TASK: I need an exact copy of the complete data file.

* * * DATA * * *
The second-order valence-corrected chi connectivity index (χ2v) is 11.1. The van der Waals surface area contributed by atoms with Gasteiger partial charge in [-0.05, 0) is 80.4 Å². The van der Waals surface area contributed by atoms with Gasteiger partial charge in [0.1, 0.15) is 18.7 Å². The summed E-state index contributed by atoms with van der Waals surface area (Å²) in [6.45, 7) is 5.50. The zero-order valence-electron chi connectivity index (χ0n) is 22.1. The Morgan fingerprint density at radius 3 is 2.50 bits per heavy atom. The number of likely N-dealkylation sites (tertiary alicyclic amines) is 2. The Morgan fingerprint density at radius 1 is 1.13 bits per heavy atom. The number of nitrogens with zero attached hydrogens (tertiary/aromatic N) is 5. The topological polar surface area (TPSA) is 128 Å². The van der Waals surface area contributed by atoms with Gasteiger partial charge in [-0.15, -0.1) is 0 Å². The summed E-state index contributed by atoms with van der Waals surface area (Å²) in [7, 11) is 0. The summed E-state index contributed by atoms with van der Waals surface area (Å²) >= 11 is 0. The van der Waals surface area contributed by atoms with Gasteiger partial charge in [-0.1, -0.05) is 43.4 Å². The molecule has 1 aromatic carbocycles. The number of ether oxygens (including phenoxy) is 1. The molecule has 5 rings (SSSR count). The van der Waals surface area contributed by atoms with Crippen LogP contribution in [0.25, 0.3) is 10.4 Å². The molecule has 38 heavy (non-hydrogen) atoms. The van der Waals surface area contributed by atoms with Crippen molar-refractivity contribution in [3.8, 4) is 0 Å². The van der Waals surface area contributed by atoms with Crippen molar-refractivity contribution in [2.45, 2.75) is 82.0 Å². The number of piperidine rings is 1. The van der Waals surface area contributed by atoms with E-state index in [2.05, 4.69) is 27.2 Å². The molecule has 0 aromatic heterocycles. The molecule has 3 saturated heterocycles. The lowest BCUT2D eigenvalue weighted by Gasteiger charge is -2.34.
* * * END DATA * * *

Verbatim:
The second-order valence-corrected chi connectivity index (χ2v) is 11.1. The van der Waals surface area contributed by atoms with Gasteiger partial charge in [-0.05, 0) is 80.4 Å². The van der Waals surface area contributed by atoms with Gasteiger partial charge in [0.1, 0.15) is 18.7 Å². The summed E-state index contributed by atoms with van der Waals surface area (Å²) in [6.45, 7) is 5.50. The zero-order valence-electron chi connectivity index (χ0n) is 22.1. The Morgan fingerprint density at radius 3 is 2.50 bits per heavy atom. The number of likely N-dealkylation sites (tertiary alicyclic amines) is 2. The Morgan fingerprint density at radius 1 is 1.13 bits per heavy atom. The number of nitrogens with zero attached hydrogens (tertiary/aromatic N) is 5. The topological polar surface area (TPSA) is 128 Å². The van der Waals surface area contributed by atoms with Gasteiger partial charge in [-0.15, -0.1) is 0 Å². The summed E-state index contributed by atoms with van der Waals surface area (Å²) in [7, 11) is 0. The summed E-state index contributed by atoms with van der Waals surface area (Å²) >= 11 is 0. The van der Waals surface area contributed by atoms with Gasteiger partial charge in [-0.1, -0.05) is 43.4 Å². The molecule has 1 aromatic carbocycles. The number of ether oxygens (including phenoxy) is 1. The molecule has 5 rings (SSSR count). The van der Waals surface area contributed by atoms with Crippen LogP contribution in [0.25, 0.3) is 10.4 Å². The molecule has 38 heavy (non-hydrogen) atoms. The van der Waals surface area contributed by atoms with Crippen molar-refractivity contribution in [3.8, 4) is 0 Å². The van der Waals surface area contributed by atoms with Crippen molar-refractivity contribution in [2.45, 2.75) is 82.0 Å². The number of piperidine rings is 1. The van der Waals surface area contributed by atoms with E-state index in [2.05, 4.69) is 27.2 Å². The molecule has 0 aromatic heterocycles. The molecule has 3 saturated heterocycles. The lowest BCUT2D eigenvalue weighted by Gasteiger charge is -2.34.